Compared with the available All Terrain and Denali versions of the SUV, my plain Jane Acadia SLT test vehicle was rather tame in terms of its appearance. Dark gray body cladding and silver simulated skid plates provides traditional SUV styling cues, and chrome accents dress up the Acadia's unexpectedly soft design, which departs from the squared-off look displayed by other GMC models. Looking misaligned, the GMC badge should be centered in the grille.
Simple and straightforward, the GMC Acadia's interior is refreshing at a time when designers are taking too much literal inspiration from smartphones. You don't need to open the owner's manual to figure out this SUV, and GMC's execution on cabin materials is exactly right for the price point. However, the company's decision to kill two birds with one stone by applying a cocoa-colored brown overlay atop a light ash gray interior is a questionable one.
Soft yet supportive, the Acadia's seats are comfortable, but this isn't a vehicle you get into after a hard day at the office, exhale, and then settle into a soothing environment. Like so many aspects of the new Acadia, the seats serve a purpose without eliciting complaints from the people using them, but they lack the comfort "wow" factor.
Equipped with second-row captain's chairs, my test Acadia's rear seats were mounted a bit low, but when they're moved all the way back in their tracks they are quite comfortable. For smaller passengers, they also help to facilitate access to the third-row seat.
Unexpectedly, the Acadia's third-row seat is somewhat useful for adults. The seat's bottom cushion has some angle to it, helping to provide a little thigh support, and adults can stretch at least one leg between the second-row seats. GMC even carved out some space under the second-row seats into which occupants can tuck their toes. Adults will still want to keep the trip short, of course, but kids will be comfortable for longer jaunts.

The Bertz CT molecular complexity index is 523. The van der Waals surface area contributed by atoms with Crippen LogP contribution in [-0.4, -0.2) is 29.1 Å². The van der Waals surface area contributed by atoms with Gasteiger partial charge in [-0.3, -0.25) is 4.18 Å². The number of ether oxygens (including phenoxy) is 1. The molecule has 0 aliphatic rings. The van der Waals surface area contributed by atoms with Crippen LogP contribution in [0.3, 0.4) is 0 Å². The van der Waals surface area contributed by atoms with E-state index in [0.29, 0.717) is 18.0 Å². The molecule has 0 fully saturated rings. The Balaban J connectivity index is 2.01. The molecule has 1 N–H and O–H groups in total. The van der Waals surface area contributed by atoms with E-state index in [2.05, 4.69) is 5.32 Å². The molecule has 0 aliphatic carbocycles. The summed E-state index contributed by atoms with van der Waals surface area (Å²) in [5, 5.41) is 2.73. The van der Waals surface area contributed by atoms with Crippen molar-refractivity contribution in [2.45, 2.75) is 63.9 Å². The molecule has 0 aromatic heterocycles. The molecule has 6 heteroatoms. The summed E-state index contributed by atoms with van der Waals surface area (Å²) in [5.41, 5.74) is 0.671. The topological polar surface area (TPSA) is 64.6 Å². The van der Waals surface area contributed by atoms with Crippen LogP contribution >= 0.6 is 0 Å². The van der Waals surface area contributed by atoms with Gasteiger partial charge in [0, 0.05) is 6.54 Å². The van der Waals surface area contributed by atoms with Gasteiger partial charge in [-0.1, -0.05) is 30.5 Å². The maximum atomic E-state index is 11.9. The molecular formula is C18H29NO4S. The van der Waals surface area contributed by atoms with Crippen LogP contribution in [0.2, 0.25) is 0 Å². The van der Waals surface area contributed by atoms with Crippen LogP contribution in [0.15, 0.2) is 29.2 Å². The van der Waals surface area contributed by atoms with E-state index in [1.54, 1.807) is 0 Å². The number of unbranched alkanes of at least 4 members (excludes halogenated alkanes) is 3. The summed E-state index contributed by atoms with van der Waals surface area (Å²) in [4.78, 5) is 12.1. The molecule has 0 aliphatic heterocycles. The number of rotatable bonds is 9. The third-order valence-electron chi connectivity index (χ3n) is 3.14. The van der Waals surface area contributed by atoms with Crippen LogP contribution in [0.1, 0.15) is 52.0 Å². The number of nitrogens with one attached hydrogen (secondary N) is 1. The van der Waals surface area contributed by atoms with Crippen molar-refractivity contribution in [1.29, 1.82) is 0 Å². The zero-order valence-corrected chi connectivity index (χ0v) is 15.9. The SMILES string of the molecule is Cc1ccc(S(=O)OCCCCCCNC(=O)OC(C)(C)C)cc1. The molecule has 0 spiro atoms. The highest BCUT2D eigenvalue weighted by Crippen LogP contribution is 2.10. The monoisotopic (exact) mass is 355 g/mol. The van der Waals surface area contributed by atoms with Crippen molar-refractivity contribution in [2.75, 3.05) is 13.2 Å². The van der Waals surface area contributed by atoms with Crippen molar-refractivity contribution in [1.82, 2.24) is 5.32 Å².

Climate Control System/Infotainment System
Climate Control SystemOperated using logically arranged buttons and knobs, the Acadia's triple-zone automatic climate control system is simple, easy, and intuitive. It works effectively, too. If there is a complaint, it pertains to the controls for the heated seats, which are mounted on the console where their white markings are hard to discern against the light ash color background.
Infotainment SystemGMC's IntelliLink infotainment system has received regular updates and improvements over the past few years and is among my favorites in terms of its ease of use.
The combination of a responsive touch-screen display and a small collection of stereo buttons and knobs helps to limit screen interaction, and the test vehicle included OnStar subscription services, a 4G LTE Wi-Fi connection, smartphone-projection technology, and Bose audio speakers. GMC also provides USB ports for all 3 rows of seats, and my test vehicle had a 115-volt power outlet in the second-row seating area.
Additional entertainment options include a rear-seat entertainment system with a DVD player, or you can obtain tablet computer holders.
Storage and Space
GMC retains the previous Acadia's floating roof appearance, complete with a look of wrap-around rear glass. The approach helps to hide a squared-off roofline that does an excellent job of maximizing passenger and cargo space.